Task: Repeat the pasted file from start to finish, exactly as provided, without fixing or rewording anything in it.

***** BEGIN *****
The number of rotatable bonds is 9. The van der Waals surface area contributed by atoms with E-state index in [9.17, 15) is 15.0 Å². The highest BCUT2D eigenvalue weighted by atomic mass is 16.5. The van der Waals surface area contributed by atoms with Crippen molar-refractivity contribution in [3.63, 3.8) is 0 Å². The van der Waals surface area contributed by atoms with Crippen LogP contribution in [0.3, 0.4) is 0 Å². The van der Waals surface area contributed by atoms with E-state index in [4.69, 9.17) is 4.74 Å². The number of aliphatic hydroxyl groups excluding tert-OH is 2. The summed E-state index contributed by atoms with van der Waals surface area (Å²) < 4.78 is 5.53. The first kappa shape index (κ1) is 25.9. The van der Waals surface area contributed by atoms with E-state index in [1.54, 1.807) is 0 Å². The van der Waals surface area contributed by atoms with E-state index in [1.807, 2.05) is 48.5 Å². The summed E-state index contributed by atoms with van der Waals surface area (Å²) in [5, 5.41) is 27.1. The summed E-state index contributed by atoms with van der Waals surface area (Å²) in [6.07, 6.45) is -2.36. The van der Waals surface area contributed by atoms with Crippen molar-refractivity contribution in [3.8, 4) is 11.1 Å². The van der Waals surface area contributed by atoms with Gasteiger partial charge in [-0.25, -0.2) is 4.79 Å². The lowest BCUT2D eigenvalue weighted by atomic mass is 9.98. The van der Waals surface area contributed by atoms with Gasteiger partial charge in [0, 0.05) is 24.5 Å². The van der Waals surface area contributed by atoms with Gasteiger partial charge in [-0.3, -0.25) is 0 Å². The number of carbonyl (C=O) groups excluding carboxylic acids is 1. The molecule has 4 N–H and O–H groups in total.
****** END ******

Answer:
The number of rotatable bonds is 9. The van der Waals surface area contributed by atoms with E-state index in [9.17, 15) is 15.0 Å². The highest BCUT2D eigenvalue weighted by atomic mass is 16.5. The van der Waals surface area contributed by atoms with Crippen molar-refractivity contribution in [3.63, 3.8) is 0 Å². The van der Waals surface area contributed by atoms with Crippen LogP contribution in [0.3, 0.4) is 0 Å². The van der Waals surface area contributed by atoms with E-state index in [4.69, 9.17) is 4.74 Å². The number of aliphatic hydroxyl groups excluding tert-OH is 2. The summed E-state index contributed by atoms with van der Waals surface area (Å²) < 4.78 is 5.53. The first kappa shape index (κ1) is 25.9. The van der Waals surface area contributed by atoms with E-state index in [1.54, 1.807) is 0 Å². The van der Waals surface area contributed by atoms with E-state index in [1.807, 2.05) is 48.5 Å². The summed E-state index contributed by atoms with van der Waals surface area (Å²) in [5, 5.41) is 27.1. The summed E-state index contributed by atoms with van der Waals surface area (Å²) in [6.07, 6.45) is -2.36. The van der Waals surface area contributed by atoms with Crippen molar-refractivity contribution in [3.8, 4) is 11.1 Å². The van der Waals surface area contributed by atoms with Gasteiger partial charge in [-0.25, -0.2) is 4.79 Å². The lowest BCUT2D eigenvalue weighted by atomic mass is 9.98. The van der Waals surface area contributed by atoms with Gasteiger partial charge in [0, 0.05) is 24.5 Å². The van der Waals surface area contributed by atoms with Gasteiger partial charge in [-0.3, -0.25) is 0 Å². The number of carbonyl (C=O) groups excluding carboxylic acids is 1. The molecule has 4 N–H and O–H groups in total.